NOAA reveals outlook for 2023 Atlantic hurricane season

Published: May. 25, 2023 at 5:48 PM EDT
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BLUEFIELD, W.Va. (WVVA) - Hurricane season and the start of meteorological summer are right around the corner.

Both will start on June first, and today, the National Oceanic and Atmospheric Administration - commonly referred to as ‘NOAA’ - gave us the tropical forecast for the Atlantic Basin.

NOAA’S outlook for the 2023 Atlantic hurricane season shows that we’re in for a near normal pattern.

This means we could see anywhere between twelve and seventeen named storms, five to nine hurricanes, and up to four major hurricanes.

There is still a 30% chance of either an above normal or below normal season.

The reason for this is a result of El Nino, which normally leads to a below average hurricane season,

This year, abnormally warm ocean temperatures are also present, boosting the risk of stronger hurricanes.

Earlier on Thursday, Matthew Rosencrans, the Lead Hurricane Season Forecaster from NOAA’s Climate Prediction Center said “It’s definitely kind of a rare kind of set up this year. That’s why our probabilities are not 60 or 70%, they are a little bit to reflect that uncertainty.”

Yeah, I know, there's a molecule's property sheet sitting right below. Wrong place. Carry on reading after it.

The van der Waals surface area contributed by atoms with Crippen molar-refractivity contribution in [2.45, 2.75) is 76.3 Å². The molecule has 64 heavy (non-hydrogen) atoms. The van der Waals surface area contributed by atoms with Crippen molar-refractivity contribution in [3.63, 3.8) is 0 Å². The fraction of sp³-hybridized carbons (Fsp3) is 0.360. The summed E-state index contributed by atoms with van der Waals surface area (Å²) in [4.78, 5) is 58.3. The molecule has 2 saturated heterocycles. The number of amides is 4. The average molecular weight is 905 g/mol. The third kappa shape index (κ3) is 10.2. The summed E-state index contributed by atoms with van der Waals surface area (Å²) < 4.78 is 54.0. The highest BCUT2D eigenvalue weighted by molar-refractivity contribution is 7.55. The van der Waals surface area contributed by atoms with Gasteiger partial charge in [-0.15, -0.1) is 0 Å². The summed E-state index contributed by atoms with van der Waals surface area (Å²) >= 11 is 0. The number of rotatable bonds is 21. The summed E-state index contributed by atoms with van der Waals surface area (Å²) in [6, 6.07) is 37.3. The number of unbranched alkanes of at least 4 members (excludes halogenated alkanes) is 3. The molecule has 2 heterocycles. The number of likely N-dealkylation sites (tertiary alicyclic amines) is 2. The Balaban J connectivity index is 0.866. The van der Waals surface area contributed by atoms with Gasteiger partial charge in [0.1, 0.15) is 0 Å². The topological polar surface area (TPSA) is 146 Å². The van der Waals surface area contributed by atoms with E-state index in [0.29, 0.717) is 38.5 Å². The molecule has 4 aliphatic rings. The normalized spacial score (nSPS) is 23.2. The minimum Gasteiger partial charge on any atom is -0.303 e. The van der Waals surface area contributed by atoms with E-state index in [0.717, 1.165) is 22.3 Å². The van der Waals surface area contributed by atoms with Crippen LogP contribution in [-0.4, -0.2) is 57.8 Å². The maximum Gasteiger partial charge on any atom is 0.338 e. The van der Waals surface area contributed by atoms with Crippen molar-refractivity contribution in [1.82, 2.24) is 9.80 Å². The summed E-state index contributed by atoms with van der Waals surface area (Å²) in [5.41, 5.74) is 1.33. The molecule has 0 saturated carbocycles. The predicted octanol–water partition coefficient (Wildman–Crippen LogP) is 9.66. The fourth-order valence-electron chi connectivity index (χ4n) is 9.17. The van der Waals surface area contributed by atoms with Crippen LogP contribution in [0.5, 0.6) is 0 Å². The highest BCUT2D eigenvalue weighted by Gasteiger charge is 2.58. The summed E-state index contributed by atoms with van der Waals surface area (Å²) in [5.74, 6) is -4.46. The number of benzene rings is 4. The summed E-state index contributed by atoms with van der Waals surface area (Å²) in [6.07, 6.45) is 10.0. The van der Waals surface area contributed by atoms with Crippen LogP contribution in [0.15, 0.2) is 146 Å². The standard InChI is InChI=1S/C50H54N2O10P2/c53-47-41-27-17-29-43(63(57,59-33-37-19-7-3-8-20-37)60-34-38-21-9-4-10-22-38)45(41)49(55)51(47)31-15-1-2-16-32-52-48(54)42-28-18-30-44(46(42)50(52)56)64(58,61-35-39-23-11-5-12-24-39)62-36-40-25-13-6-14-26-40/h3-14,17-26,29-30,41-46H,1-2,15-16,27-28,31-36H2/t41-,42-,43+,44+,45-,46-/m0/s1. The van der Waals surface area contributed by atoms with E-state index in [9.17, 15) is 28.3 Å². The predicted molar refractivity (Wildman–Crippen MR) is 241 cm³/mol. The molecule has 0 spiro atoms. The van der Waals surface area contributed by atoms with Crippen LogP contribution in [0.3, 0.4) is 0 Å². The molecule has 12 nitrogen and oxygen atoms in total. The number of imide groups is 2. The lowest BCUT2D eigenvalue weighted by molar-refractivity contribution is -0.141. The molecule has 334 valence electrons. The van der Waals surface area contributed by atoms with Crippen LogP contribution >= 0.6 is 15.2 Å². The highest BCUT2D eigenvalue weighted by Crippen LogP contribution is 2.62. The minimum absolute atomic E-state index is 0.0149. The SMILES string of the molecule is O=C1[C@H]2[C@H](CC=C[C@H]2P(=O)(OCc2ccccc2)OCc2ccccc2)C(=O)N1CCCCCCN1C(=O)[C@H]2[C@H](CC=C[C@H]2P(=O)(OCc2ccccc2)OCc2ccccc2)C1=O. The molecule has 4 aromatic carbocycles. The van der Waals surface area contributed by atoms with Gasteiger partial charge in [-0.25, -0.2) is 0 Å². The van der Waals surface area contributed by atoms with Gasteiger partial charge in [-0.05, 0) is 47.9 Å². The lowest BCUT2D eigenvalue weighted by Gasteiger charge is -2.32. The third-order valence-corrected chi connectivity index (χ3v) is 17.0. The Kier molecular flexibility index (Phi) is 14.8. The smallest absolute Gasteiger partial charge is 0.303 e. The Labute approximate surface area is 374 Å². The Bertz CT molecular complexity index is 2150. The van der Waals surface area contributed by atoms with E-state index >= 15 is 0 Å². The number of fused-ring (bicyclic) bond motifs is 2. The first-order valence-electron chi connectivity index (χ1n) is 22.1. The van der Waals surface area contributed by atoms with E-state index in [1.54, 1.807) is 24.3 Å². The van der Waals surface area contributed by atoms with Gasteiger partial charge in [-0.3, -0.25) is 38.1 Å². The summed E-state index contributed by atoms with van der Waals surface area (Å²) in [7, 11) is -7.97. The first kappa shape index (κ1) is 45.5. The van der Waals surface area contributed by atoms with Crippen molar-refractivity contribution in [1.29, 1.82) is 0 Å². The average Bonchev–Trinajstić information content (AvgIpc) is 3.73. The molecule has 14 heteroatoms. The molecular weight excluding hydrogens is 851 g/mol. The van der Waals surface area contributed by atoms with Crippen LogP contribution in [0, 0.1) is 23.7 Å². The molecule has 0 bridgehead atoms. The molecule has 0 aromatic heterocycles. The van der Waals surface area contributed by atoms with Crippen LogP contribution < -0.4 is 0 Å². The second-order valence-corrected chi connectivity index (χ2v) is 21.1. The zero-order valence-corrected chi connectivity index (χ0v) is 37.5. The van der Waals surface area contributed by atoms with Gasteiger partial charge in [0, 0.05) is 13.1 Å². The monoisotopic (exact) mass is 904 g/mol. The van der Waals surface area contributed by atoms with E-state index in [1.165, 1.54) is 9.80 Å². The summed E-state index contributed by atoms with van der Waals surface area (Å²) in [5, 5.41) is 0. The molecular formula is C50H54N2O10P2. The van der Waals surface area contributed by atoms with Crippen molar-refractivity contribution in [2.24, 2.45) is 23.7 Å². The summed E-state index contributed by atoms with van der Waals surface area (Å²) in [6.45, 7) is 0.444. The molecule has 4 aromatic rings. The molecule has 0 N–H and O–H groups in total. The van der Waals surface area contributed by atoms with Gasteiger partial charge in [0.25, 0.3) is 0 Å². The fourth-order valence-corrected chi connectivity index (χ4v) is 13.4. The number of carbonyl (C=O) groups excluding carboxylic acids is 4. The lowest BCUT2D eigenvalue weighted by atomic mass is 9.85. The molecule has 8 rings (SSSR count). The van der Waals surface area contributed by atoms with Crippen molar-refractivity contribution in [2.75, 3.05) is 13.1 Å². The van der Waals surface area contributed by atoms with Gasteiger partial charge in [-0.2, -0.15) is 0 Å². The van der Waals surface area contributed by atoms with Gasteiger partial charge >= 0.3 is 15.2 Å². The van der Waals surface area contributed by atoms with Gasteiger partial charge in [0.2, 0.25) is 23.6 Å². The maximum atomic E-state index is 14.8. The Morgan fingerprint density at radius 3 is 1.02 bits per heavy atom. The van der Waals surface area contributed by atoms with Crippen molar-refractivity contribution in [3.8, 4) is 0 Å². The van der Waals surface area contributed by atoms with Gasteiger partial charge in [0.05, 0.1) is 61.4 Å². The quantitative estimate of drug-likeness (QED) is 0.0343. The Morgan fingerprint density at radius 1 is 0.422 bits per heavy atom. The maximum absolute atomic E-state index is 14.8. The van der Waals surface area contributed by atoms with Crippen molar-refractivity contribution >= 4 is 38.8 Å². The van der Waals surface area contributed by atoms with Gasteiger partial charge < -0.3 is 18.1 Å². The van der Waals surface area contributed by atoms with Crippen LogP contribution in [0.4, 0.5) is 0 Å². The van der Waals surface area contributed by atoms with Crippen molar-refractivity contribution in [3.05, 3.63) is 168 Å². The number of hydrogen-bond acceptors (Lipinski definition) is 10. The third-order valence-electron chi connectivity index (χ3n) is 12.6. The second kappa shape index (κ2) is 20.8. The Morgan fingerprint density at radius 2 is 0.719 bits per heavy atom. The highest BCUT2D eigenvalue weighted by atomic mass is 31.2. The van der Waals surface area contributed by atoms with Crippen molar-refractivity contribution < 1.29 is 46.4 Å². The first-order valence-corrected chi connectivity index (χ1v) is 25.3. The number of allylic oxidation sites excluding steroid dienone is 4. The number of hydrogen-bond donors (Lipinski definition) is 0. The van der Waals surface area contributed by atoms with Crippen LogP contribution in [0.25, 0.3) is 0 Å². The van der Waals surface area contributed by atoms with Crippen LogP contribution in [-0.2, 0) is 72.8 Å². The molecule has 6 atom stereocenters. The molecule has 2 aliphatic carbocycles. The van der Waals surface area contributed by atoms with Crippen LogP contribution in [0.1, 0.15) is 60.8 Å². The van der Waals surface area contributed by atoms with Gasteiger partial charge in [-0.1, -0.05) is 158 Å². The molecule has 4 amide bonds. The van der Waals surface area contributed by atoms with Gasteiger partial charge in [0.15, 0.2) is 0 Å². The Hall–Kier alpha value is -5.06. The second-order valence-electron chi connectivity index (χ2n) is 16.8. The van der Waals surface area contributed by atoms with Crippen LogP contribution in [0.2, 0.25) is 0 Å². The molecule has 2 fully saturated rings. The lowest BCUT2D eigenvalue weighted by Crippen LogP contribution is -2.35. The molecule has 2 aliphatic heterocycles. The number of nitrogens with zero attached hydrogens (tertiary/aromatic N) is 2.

NOAA will also be utilizing new technology this year.

A new weather model, called the Hurricane Analysis and Forecast System or HAFS, will debut in late June

This model will be used concurrently with the current operational models, but will eventually end up as NOAA’s primary hurricane forecasting tool.

Dr. Rick Spinrad the NOAA administrator said “Once implemented, the system will be able to perform 29 quadrillion calculations per second. The expansion will provide the supercomputing power that’s necessary to support forecast model upgrades for years to come.”

There will also be upgrades to the probabilistic storm surge model, which will help better forecast flooding scenarios.

Some other advancements include upgrading the instruments on the Atlantic buoy array to better detect ocean temperatures.

The list of names for this season are the same as the 2017 season, with Harvey, Irma, Maria, and Nate being retired.

Last year’s hurricane season was projected to be above average. It ended up costing the country $117 billion dollars in damages. There were fourteen named storms, eight of which became hurricanes, and two of which were major hurricanes.

On average there are about 14 named storms during a season, seven hurricanes, with three of those being major storms.